IIS Site Creation Using Just PowerShell

Here I’ll be going in-depth on creating an IIS site solely using PowerShell commands (CLI or bust). Specifically I’ll go over creating an FTP site, but many of the steps and logic behind them are transferable to creating any other IIS site. Commands will be in bold. You may be asking why anyone would want to do this with commands as opposed to the completely functional and intuitively designed IIS GUI. That’d be because scripts are useful and going through the CLI can get you much further. You will also cultivate a greater degree of knowledge and appreciation for the dark and scary place that is the behind the scenes machinery of Windows, at least a high level view of it.

 

To preface, this was done on Windows Server 2008 R2 with PowerShell version 5.1. This should work just fine on R1 and according to Bailey works on Server 2012 R2 and later, but I wouldn’t hold my breath on anything before 2008. While it may be possible, I have not yet tested it. Different PowerShell versions may require additional or less steps depending on what sort of modules they already have. To check what PowerShell version you have, type: $PSVerisonTable.

 

Installing The Correct Windows Features

First off, we’ll need to install some Windows features (server roles). You can list out available features and see which ones you have enabled/disabled by using the command Get-WindowsFeature. Your output should look something like this:

 

 

Now we’ll install the features needed to make our FTP IIS site. The commands are as follows:

Install-WindowsFeature -Name Web-Server

Install-WindowsFeature -Name Web-Mgmt-Tools

Install-WindowsFeature -Name Web-FTP-Server

Install-WindowsFeature -Name Web-FTP-Ext

 

Administration

To give us the ability to work on IIS sites through the CLI we need to import the WebAdministration cmdlet (commandlet). This command varies depending on which version of Server you are using. For 2008 R2 and newer you use:

Import-Module WebAdministration

But on 2008 you use:

Add-PSSnapin WebAdministration

 

Making The FTP Site

The following command creates the site and sets its name to ftp and port 21:

New-WebFtpSite -Name "FTP" -Port "21" -Force

Here’s where we run into some more version variability and long explanations. The variability here lies in the IIS version. The next command will be dependent on whether or not you’re running IIS 6 or below (This command is structured for IIS 7+). What changes is the site/app/virtdirectory hierarchy and how they are used. You can read more about that here. I have only tested this on IIS 7 thus far, but here it is:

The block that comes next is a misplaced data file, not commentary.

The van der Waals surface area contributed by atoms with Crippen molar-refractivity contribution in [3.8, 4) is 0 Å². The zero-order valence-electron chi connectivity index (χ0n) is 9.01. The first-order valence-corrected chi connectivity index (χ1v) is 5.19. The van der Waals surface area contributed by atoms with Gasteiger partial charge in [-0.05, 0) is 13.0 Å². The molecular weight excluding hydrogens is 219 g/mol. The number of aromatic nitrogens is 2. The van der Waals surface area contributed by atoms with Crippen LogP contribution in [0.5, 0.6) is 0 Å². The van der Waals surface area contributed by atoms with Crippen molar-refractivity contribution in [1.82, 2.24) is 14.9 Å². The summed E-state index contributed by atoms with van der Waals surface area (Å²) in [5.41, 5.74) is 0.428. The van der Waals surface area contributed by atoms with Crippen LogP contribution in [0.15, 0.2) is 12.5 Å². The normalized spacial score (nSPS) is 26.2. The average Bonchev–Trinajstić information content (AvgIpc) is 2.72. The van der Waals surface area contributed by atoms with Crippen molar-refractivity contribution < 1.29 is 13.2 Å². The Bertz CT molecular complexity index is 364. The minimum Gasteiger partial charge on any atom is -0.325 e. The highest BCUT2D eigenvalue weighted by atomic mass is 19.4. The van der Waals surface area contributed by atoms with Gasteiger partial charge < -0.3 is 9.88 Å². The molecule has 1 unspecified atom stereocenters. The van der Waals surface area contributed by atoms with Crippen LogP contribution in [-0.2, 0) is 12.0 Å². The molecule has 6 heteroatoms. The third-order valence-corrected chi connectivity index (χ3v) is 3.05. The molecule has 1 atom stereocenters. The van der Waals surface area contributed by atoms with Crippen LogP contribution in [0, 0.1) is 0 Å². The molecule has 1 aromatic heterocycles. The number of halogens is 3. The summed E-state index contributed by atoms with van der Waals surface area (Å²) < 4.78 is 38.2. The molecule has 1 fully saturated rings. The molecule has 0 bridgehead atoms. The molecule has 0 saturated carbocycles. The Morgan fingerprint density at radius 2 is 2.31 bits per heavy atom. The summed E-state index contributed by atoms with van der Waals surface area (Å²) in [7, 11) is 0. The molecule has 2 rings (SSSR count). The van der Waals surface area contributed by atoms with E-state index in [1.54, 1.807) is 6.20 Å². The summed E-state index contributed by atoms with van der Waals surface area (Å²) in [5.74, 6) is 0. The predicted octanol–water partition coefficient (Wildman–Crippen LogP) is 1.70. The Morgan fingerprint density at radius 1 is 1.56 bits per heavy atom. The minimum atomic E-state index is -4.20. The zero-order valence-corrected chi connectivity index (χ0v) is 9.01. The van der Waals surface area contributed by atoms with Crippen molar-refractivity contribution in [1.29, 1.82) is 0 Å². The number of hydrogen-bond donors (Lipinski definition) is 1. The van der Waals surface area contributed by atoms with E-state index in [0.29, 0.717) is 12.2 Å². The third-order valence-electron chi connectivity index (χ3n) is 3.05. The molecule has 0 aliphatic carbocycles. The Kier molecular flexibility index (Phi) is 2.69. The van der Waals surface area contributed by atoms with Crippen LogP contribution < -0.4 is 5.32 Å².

C:\Windows\System32\inetsrv\appcmd set SITE "FTP" "-virtualDirectoryDefaults.physicalPath:C:\inetpub\ftproot"

 

Site Configuration

Now that creating the site is out of the way, we still need to configure it to make it actually functional. There are numerous ways to do this which I’ll leave up to you, but here are a few examples from a challenge I made (THESE ARE NOT SECURE SETTINGS):

Set-ItemProperty "IIS:\Sites\FTP" -Name ftpServer.security.ssl.controlChannelPolicy -Value 0 

Set-ItemProperty "IIS:\Sites\FTP" -Name ftpServer.security.ssl.dataChannelPolicy -Value 0

Set-ItemProperty "IIS:\Sites\FTP" -Name ftpServer.security.authentication.anonymousAuthentication.enabled -Value $true

Set-ItemProperty "IIS:\Sites\FTP" -Name ftpserver.userisolation.mode -Value 4

Add-WebConfiguration "/system.ftpServer/security/authorization" -Value @{accessType="Allow";roles="";permissions="Read,Write";users="*"} -PSPath IIS:\ -location "FTP"

We then need to restart it for all of the changes to take effect:

Restart-WebItem "IIS:\Sites\FTP"

Additionally, you can view your site config in the following directory:

C:\Windows\System32\inetsrv\config\applicationHost.config

After opening that file with notepad you will find a great deal of configuration options. If you scroll for a bit and ran the same commands as above, it should look just like this (Disregard the default site):

You can also make configuration changes here if you really know what you’re doing, but this post is focused more towards scripting it.


Closing Thoughts

Well that only sucked a little. Depending on what you want to do with whatever site you’ve created, you can make it suck a whole lot more! This should give you a good idea of the site creation process and and what you can do with it. If you need to mess with FTP just save yourself the trouble and use something like FileZilla. Unfortunately this process varies depending on the versions of some key components and I have only tested it with one specific configuration, but I’ll make the necessary edits if I find out more.



PowerShell. Power Shell. Powers Hell. Not a coincidence.

 

 



About: James Block

I too create challenges in virtual environments for Cybersecurity students. Enterprise hardware enthusiast. Odd job IT. Give me a hard drive and I’ll make sure even an act of God won’t get data off of it.


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